In The Invisible War, director Kirby Dick fashioned a hard-hitting, disturbing, and emotionally affecting documentary about the male cover-up of military sex crimes and the horrific suffering, anguish, and anger of military women who had been raped. The Hunting Ground reveals that 16 - 20% of female college students are sexually assaulted on campuses across the United States and in nearly all cases, the university officials do nothing in response. They want to protect the reputation and the brand they are selling to the public.
The documentary begins with home videos of women rejoicing with their families upon receiving college acceptance letters. Later we learn that one in five women will be sexually assaulted; that means that more than 100,000 college students will be raped during the coming school year.
This documentary focuses on Andrea Pino and Annie Clark, two courageous and heroic women who led a civil rights campaign against the University of North Carolina. They share their experiences of being raped. Other women appear on camera with accounts of being blamed as victims, shielding of the perpetrators, and being harassed by administrators and fellow students. Pino and Clark use Title IX legislation to advance their cause. They create a network of support for women who refuse to remain silent, and animate a national debate over campus assaults.
Why is it that only 5% of rapes are reported? The filmmakers point out that fraternity men are three times more likely to commit rape than other college men. Colleges are dependent on the money they receive from fraternity alumni; in 2013, 60% of donations of over $100 million came from these supporters. Also many colleges do all they can to protect athletes, who also bring in a bundle of money. Florida State University's Erica Kinsman gives her account of being sexually assaulted by Heisman Trophy winner Jameis Winston.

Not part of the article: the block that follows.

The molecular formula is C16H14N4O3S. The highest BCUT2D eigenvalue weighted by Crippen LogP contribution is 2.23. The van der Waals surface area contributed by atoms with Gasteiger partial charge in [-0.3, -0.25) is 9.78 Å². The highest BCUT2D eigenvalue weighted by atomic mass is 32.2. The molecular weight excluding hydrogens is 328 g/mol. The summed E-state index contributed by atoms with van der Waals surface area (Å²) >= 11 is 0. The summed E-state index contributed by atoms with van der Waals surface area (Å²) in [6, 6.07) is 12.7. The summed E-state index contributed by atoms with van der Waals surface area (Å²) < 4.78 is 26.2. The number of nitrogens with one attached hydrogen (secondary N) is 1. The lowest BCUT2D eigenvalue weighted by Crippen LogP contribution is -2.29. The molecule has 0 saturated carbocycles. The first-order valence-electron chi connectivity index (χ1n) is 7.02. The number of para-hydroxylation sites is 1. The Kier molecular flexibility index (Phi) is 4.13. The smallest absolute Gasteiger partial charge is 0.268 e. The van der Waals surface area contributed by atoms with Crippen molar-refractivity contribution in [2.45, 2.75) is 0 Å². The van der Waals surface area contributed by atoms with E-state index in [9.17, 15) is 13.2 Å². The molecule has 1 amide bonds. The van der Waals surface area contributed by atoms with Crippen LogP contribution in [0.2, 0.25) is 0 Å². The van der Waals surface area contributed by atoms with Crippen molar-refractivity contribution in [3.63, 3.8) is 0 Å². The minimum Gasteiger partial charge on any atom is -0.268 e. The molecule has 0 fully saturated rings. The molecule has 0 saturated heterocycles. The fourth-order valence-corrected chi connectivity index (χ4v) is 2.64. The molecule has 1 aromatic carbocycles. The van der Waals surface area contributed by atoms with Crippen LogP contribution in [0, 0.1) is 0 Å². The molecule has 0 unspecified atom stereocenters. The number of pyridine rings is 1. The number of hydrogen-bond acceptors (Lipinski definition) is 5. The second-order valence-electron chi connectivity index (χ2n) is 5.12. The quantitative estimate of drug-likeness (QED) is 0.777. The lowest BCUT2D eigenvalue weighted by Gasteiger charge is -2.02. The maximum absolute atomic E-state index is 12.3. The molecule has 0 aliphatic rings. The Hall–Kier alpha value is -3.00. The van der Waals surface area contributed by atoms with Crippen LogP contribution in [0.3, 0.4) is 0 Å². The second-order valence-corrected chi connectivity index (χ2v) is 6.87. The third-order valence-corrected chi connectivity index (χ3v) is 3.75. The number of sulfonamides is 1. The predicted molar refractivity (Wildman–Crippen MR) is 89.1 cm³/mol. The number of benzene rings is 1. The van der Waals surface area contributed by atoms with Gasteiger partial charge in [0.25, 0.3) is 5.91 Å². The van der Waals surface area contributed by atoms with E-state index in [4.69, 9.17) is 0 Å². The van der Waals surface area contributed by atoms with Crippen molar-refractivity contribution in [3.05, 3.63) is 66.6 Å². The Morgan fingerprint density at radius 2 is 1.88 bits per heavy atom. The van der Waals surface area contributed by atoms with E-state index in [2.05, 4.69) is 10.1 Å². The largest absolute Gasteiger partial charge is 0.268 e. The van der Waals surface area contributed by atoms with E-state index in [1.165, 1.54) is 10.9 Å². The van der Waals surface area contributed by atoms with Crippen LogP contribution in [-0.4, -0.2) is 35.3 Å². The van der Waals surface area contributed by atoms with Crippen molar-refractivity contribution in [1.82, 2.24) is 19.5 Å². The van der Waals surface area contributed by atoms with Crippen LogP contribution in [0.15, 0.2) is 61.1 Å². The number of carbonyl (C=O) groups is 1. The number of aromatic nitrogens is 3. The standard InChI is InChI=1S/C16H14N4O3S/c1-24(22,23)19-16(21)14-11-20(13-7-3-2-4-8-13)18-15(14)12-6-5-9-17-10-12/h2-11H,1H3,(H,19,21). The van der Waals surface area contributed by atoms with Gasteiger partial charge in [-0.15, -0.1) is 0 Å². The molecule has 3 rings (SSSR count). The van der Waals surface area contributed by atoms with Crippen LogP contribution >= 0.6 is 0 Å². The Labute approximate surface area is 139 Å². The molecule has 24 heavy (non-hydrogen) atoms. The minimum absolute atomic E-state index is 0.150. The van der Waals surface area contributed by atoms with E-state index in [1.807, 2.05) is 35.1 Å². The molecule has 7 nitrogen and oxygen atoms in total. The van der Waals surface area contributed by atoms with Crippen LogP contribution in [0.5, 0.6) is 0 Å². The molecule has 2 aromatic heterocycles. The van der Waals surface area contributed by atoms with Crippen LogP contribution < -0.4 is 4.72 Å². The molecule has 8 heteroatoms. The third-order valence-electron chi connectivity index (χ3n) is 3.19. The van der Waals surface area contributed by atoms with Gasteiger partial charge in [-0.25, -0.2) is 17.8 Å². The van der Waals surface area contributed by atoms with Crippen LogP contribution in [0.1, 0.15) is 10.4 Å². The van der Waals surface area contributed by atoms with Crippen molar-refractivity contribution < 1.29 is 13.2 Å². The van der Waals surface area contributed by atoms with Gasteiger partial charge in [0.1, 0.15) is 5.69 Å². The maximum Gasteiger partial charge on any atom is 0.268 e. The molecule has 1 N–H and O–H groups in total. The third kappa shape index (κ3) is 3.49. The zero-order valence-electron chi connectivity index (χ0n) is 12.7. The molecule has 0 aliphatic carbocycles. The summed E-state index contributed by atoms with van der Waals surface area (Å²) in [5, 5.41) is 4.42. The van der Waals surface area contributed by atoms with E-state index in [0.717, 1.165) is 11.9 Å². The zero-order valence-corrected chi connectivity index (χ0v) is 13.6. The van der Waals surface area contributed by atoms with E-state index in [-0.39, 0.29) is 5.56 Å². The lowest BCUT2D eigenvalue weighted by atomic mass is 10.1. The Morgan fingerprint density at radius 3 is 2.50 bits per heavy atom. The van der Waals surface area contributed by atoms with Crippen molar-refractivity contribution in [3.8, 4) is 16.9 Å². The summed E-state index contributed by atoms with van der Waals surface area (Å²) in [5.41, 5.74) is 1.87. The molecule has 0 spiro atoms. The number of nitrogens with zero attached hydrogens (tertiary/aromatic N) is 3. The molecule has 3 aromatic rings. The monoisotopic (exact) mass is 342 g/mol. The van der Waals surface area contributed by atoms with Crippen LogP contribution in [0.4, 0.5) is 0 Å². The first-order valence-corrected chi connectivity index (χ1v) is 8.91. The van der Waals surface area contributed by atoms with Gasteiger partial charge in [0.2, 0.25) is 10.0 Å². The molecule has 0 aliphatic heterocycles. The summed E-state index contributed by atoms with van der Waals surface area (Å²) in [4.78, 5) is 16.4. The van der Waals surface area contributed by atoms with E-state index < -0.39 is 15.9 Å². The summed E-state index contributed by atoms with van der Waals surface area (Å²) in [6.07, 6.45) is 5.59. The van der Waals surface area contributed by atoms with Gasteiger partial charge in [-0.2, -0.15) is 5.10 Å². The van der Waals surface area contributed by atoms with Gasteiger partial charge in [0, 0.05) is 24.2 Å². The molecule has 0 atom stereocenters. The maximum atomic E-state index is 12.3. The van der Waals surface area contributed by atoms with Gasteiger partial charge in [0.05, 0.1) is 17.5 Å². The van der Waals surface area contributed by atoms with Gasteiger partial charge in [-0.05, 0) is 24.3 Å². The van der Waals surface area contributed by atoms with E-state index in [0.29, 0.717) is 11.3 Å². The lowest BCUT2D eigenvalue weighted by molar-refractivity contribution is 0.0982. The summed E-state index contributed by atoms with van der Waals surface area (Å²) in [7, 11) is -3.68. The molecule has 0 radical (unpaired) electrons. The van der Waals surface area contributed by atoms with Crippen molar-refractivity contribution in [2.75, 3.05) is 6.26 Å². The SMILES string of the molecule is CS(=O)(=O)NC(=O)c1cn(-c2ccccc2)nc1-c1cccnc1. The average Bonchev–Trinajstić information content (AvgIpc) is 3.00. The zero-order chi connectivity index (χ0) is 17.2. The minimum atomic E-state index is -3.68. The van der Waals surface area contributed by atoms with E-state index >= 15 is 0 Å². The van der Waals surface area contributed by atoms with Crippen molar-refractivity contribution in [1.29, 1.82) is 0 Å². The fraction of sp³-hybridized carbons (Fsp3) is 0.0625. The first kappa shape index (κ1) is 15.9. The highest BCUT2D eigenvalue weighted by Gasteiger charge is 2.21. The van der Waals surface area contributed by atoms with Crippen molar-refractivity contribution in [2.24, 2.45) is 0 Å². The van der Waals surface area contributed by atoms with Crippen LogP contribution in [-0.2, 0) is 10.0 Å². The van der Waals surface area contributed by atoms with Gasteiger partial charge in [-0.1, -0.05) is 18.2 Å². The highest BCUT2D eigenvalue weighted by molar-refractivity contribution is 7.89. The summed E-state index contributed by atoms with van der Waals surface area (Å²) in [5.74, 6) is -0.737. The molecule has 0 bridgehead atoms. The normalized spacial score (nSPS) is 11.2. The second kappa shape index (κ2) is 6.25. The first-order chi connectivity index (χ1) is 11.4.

The final shocking data centers around a list of punishment for men who sexually assault women, including serial predators: an official warning, writing a paper, putting together a book report, doing community service at a rape crisis center, suspension for as little as a week or even one day. Some of these young men are penalized with "expulsion after graduation." As Jon Stewart points out in a clip of this punishment, that's unbelievable!
Although 95% of college presidents said that they believe their institutions handle sexual assault properly and efficiently, the Department of Education is investigating 90 schools for violations of Title IX. This development is the result of the diligent and exhausting work of Pino and Clark who have given hope to thousands of young women fighting for justice.